Sharp Rolls Out Mebius PC-RD3D Laptop with 3D Display

Coming to a notebook near you — it’s 3D display technology from Sharp. But industry observers say it is likely to be a slow start for the Mebius PC-RD3D notebook, which the electronics giant is planning to release in Japan next month and in the United States by the end of the year.

Sharp said its 15-inch, three-dimensional LCD display, which allows true 3D viewing without special glasses, controls the direction in which light leaves the display, delivering different images to the left and right eyes.

The notebook computer — featuring a 2.8-GHz Intel Pentium 4 processor, 512 MB of DDR SDRAM memory, a 60-GB hard drive, a DVD drive and the Nvidia GeForce 4 440 graphics chipset — is intended for content developers, medical care workers, computer design artists and other professionals.

IDC notebook analyst Alan Promisel told TechNewsWorld that the Mebius PC-RD3D also might gain traction among consumer gamers looking for a 3D experience. “There’s a lot of movement now in the higher-end notebook space,” he said. “Really, Japan’s going to be a bellwether on how good the technology is.”

3D in Your Face

Sharp, which did not disclose pricing information on the Mebius PC-RD3D, said it achieves the 3D display by controlling the direction of light with a “parallax barrier system” — a conventional TFT LCD display with the addition of a specially developed switching liquid crystal.

“This ensures that different patterns of light reach the left and right eyes of the viewer,” Sharp said in a statement. “The images for both the left and right eyes are displayed on the TFT LCD, resulting in a 3D display in which the appropriate images reach each of the viewers’ eyes.”

Sharp also said the 3D mode can be turned off easily to allow conventional, 2D viewing of documents and spreadsheets.

Supporting 3D Software

While the Mebius PC-RD3D ships with 3D animation and sample software in addition to its Microsoft Windows XP Pro operating system, a lack of true 3D rendering applications and compelling software for the PC-RD3D might limit the notebook’s early success, Mercury Research president Dean McCarron told TechNewsWorld.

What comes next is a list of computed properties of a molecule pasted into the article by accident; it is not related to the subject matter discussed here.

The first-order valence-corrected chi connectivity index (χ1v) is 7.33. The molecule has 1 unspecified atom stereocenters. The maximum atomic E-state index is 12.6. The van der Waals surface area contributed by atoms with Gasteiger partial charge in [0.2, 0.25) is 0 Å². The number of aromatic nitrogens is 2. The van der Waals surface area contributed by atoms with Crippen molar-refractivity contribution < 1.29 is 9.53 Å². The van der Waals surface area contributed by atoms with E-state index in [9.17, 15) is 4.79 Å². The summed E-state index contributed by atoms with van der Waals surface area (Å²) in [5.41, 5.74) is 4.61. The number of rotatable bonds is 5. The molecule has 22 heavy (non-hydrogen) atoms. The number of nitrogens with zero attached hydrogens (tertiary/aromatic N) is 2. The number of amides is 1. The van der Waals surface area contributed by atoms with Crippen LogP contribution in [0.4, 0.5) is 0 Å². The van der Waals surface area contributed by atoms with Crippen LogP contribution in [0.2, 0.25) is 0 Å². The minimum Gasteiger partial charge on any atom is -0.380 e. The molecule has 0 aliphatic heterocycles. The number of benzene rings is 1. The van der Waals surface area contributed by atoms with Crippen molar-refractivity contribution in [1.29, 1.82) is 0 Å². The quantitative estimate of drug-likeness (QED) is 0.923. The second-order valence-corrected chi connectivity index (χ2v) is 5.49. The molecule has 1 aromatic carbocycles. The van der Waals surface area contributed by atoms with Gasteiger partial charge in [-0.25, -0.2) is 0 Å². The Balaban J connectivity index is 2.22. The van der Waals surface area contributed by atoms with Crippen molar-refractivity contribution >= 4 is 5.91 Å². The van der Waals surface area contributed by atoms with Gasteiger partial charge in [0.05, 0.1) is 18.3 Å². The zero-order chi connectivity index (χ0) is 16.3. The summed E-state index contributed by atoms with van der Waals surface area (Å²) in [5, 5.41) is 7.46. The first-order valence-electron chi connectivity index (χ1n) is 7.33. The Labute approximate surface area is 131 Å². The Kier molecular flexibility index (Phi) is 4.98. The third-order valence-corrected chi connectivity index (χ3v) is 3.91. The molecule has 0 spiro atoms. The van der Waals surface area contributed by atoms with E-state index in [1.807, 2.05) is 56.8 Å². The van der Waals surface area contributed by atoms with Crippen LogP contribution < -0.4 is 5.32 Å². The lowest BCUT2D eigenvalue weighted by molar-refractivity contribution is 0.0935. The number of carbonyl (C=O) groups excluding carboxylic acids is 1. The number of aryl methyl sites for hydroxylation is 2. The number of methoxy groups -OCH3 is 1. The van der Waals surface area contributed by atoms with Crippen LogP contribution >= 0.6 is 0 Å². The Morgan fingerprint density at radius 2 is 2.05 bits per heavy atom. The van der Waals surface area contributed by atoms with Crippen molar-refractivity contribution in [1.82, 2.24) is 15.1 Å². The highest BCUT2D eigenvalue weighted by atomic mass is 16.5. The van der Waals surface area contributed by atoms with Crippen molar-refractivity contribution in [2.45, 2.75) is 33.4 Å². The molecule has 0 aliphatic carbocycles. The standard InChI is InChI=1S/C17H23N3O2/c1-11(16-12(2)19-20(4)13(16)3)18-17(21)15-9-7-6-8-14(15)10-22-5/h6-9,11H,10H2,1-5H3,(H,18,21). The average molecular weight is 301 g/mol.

“At first, without additional software support, [the Mebius PC-RD3D is] an expensive conventional notebook,” he said. “We’re probably very early in the development of this particular segment. It’s not inexpensive, and most of the software today does not do the type of rendering the notebook is intended for.”

Still, McCarron indicated that with support from influential game developers supplying software for Sharp’s 3D display mode, the PC-RD3D could find a niche. The analyst also said there is quite a bit of existing 3D software for games, including Half-Life and Quake.

Primed for 3D Pros

Sharp said its 3D notebook technology provides an environment to draw three-dimensional images smoothly while giving users the 3D display experience through preinstalled content, including sample animated pictures.

Promisel, who referred to Sharp’s “thin” market penetration in the United States, said the notebook primarily will benefit computer aided design (CAD) and modeling. “Anything with an emphasis on graphical interface could find this to be a pretty big benefit,” Promisel said.

Japanese Jump Off

The notebook is scheduled for release in Japan, where Sharp has had success with 3D displays on cell phones, on October 27th, the company said. The United States rollout is expected soon after that, but analysts downplayed the notebook’s American prospects.

Promisel referred to a more developed mobile phone market in Japan, with more advanced technologies and a larger emphasis on notebooks and entertainment. McCarron said he expects a typical, positive response to the 3D notebook in Japan, while the computer will likely be limited to specialty markets — CAD and visualization — in the United States.

“In Japan, they tend to be more early adopters and more tech-conscious,” McCarron said. “In the U.S., mainly because of price, I expect volumes will be relatively low.”

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